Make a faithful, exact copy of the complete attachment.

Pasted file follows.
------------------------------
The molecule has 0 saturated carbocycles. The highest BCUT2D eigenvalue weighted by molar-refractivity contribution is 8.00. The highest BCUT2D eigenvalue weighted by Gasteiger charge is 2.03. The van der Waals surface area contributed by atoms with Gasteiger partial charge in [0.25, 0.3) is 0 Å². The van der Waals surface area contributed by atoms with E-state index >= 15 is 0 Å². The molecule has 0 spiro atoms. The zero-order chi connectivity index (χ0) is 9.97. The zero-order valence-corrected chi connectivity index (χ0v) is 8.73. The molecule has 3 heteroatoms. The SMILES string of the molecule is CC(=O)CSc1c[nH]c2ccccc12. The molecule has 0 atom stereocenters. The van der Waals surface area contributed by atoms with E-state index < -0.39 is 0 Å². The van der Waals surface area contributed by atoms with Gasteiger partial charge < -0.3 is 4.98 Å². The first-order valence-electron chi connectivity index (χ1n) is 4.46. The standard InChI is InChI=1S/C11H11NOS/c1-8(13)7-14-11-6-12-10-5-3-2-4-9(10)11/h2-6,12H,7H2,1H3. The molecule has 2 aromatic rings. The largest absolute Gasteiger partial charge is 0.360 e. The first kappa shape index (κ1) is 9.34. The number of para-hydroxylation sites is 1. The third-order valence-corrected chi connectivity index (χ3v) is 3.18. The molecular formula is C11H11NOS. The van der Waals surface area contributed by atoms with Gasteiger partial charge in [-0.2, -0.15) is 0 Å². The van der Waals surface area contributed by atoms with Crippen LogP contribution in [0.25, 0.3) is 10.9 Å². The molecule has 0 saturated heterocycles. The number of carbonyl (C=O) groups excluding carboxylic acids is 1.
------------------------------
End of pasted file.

The molecule has 0 saturated carbocycles. The highest BCUT2D eigenvalue weighted by molar-refractivity contribution is 8.00. The highest BCUT2D eigenvalue weighted by Gasteiger charge is 2.03. The van der Waals surface area contributed by atoms with Gasteiger partial charge in [0.25, 0.3) is 0 Å². The van der Waals surface area contributed by atoms with E-state index >= 15 is 0 Å². The molecule has 0 spiro atoms. The zero-order chi connectivity index (χ0) is 9.97. The zero-order valence-corrected chi connectivity index (χ0v) is 8.73. The molecule has 3 heteroatoms. The SMILES string of the molecule is CC(=O)CSc1c[nH]c2ccccc12. The molecule has 0 atom stereocenters. The van der Waals surface area contributed by atoms with E-state index < -0.39 is 0 Å². The van der Waals surface area contributed by atoms with Gasteiger partial charge < -0.3 is 4.98 Å². The first-order valence-electron chi connectivity index (χ1n) is 4.46. The standard InChI is InChI=1S/C11H11NOS/c1-8(13)7-14-11-6-12-10-5-3-2-4-9(10)11/h2-6,12H,7H2,1H3. The molecule has 2 aromatic rings. The largest absolute Gasteiger partial charge is 0.360 e. The first kappa shape index (κ1) is 9.34. The number of para-hydroxylation sites is 1. The third-order valence-corrected chi connectivity index (χ3v) is 3.18. The molecular formula is C11H11NOS. The van der Waals surface area contributed by atoms with Gasteiger partial charge in [-0.2, -0.15) is 0 Å². The van der Waals surface area contributed by atoms with Crippen LogP contribution in [0.25, 0.3) is 10.9 Å². The molecule has 0 saturated heterocycles. The number of carbonyl (C=O) groups excluding carboxylic acids is 1.